The Tarjuman Al-Ashwaq: A Collection of Mystical Odes by Muhyi'ddin Ibn Al-'Arabi (Edited from three manuscripts with a literary version of the text and an abridged translation of the author's commentary thereon)
Nicholson, Reynold A. (Ed.)
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Book ID : 42625
ISBN-10 : 81-307-1186-9 / 8130711869
ISBN-13 : 978-81-307-1186-7 / 9788130711867
of Publication :
of Publication :
Edition : (First Indian Edition)
Language : English & Persian
vii, 155p., Index, 23 cm.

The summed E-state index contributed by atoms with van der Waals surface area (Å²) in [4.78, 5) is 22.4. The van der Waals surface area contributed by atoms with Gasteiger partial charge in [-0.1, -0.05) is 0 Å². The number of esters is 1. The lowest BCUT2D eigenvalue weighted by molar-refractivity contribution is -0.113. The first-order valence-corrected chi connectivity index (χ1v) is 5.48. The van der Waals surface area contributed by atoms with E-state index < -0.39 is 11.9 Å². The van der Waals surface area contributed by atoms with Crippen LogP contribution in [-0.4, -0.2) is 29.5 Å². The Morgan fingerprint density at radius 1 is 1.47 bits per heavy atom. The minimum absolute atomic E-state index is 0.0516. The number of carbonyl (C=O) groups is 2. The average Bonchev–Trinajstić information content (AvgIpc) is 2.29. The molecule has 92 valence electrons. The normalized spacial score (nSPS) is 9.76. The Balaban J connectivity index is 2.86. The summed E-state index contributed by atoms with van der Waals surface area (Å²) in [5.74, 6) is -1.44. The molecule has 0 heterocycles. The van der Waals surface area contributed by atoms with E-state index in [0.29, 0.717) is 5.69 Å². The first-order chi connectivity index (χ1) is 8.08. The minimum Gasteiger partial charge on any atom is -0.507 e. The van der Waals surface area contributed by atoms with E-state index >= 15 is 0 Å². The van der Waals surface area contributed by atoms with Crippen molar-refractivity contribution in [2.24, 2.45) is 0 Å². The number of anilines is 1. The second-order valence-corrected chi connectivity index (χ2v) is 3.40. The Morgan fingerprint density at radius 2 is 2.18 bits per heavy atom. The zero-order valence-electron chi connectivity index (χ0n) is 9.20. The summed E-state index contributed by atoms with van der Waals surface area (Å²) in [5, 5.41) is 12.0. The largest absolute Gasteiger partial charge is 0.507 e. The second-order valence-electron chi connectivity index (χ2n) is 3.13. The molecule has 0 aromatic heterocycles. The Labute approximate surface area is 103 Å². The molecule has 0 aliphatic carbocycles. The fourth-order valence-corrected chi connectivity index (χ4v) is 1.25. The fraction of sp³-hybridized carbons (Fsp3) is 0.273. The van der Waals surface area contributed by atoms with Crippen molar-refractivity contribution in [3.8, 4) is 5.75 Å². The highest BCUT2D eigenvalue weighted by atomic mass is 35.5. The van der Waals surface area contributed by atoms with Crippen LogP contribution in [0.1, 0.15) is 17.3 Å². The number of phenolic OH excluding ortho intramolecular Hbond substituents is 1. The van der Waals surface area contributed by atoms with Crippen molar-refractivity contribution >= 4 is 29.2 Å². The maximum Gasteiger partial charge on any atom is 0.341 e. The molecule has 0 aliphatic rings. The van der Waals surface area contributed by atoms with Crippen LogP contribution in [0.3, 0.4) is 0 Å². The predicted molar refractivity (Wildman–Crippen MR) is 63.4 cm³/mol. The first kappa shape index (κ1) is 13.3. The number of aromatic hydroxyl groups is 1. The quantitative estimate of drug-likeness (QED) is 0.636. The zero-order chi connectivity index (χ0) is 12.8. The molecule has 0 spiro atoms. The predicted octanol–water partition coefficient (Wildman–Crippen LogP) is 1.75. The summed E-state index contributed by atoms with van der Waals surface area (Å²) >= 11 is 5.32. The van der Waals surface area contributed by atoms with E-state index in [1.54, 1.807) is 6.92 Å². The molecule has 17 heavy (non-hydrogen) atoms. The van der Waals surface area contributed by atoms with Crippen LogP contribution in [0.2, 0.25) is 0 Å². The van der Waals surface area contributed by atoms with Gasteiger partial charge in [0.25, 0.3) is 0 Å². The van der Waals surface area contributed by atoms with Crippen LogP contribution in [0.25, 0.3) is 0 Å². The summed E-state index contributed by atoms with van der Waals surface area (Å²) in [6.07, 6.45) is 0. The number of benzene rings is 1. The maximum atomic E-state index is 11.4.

The Tarjuman al-Ashwaq or 'Interpreter of Desires' by Ibn 'Arabi is acknowledged as one of the major works of Sufi literature, alongside those of the great Persian poets Attar, Jalaluddin Rumi, Hafiz and Jami. WHATEVER view may be taken of the respective merits of Arabic and Persian poetry, it is generally allowed by those familiar with the mystical literature of both nations that the Arabs excel in prose rather than in verse, while the Persian prose-writers on this subject cannot be compared with the poets. Faridu'ddin 'Attar, Jalalu'ddin Rumi, Hafiz, and Jami to mention only a few of the great Persian poets whose works, translated into various languages, have introduced the religious philosophy of Sufism to a rapidly widening circle of international culture are as much superior to their Arab rivals, including even the admirable Ibn al-Farid, as the Futuht al-Makkiyya and the Fusus al-Hikam are superior to similar treatises in Persian. The Tarjuman al-Ashwaq is no exception to this rule. The style and the strangeness of its imagery will satisfy those austere spirits for whom literature provides a refined and arduous form of intellectual exercise. The work of such a bold and subtle genius deserves, at any rate, to be studied, and students will find, as a reward for their labour, many noble and striking thoughts and some passages of real beauty. This was one of the first translations of a book by Ibn 'Arabi into a European language, made by the great translator of Rumi's Mathnawi, Reynold A. Nicholson. In both cases his translation was of such outstanding quality that it was more than fifty years before other translators began to try their hands at these texts, and his translations still stand the test of time.